You Woman, Me Man


It happened again today. A delighted couple called to say that they just conceived their miracle baby. “What, an immaculate conception?” you ask. No, but close. After 3 failed rounds of in vitro fertilization (IVF), they threw in the towel, went home and…bang, got pregnant the next month in the privacy of their own sofa bed. Happens all the time.

Stress Then and Now

Although a scientist at heart, I really believe that many such blessed bundles occur with stress reduction. Think of it this way: What is stress to you, a modern woman or man: Work? Money? Deadlines? Emails? In-laws? What stressed cavemen and women 40,000 years ago: Woolly mammoths? Starvation? Winter? Illness? In-laws? Either way, regardless of how sophisticated we think we are, our bodies respond in the same ol’ primitive way. Stress stimulates the “fight or flight” or sympathetic nervous system, and calm favors the “rest and restore” or parasympathetic nervous system. We are fully the beasts our ancestors were.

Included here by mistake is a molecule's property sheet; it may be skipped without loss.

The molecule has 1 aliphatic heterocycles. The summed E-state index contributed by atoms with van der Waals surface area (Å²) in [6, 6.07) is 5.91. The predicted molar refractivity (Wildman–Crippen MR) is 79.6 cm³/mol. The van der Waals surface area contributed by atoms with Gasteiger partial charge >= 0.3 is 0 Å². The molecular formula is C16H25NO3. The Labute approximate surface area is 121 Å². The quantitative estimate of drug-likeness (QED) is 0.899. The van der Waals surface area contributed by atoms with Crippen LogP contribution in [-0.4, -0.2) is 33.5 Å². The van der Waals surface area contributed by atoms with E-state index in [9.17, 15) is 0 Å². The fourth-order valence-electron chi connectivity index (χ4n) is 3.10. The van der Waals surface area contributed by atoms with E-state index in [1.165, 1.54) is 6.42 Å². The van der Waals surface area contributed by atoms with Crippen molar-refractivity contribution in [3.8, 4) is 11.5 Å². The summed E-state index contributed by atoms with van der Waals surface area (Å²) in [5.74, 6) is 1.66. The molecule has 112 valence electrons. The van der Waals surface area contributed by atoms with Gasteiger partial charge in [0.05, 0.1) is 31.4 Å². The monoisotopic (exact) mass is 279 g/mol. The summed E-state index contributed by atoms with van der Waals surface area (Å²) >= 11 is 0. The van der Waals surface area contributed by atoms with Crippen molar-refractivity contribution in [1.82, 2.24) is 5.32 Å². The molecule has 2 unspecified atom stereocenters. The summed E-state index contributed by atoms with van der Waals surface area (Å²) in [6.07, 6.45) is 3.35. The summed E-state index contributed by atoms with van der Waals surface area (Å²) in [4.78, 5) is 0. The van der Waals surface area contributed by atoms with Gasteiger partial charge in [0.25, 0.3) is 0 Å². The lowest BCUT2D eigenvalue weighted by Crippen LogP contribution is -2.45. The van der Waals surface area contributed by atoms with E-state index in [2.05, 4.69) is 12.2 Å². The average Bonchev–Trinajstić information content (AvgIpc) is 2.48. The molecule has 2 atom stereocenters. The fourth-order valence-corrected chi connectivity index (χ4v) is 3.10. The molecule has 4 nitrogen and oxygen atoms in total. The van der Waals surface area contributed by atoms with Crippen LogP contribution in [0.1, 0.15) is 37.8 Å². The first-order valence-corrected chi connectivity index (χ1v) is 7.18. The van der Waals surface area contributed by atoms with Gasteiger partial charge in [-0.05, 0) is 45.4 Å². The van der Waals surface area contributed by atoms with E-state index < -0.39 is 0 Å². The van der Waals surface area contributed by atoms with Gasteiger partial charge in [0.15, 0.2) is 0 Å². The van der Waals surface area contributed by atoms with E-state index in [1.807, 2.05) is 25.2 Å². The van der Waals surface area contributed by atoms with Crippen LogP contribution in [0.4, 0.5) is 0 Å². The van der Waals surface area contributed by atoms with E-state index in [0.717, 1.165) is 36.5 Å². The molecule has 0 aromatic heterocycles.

The Science of Stress

Here is some recent published research relating stress to infertility:

But not all stress is bad. According to the California-based Longevity Study, there is good stress (being conscientious) and bad stress (being unhappy) and lives are longer when they are filled with good stress.

So, for a start, try this for Valentine’s Day: leave work early (and pound your chest on the way out), turn off the cell phone and power down the computer. Then, cook a great meal together (Paleo of course) and put on some loincloths. After dinner, do a fertility dance, and retreat to the warmth of your cave. Think back to basics. In the words of Crystal Clymer: “If you keep running into the same wall over and over again, turn.”

This article originally appeared on Dr. Turek’s blog,, and has been republished here with permission.

Dr. Paul Turek, Medical Contributor

View posts by Dr. Paul Turek, Medical Contributor
Dr. Paul Turek is an internationally known thought leader in men’s reproductive and sexual health care and research. A fellowship trained, board-certified physician by the American Board of Urology (ABU), he has received numerous honors and awards for his work and is an active member in professional associations worldwide. His recent lectures, publications and book titles can be found in his curriculum vitae.
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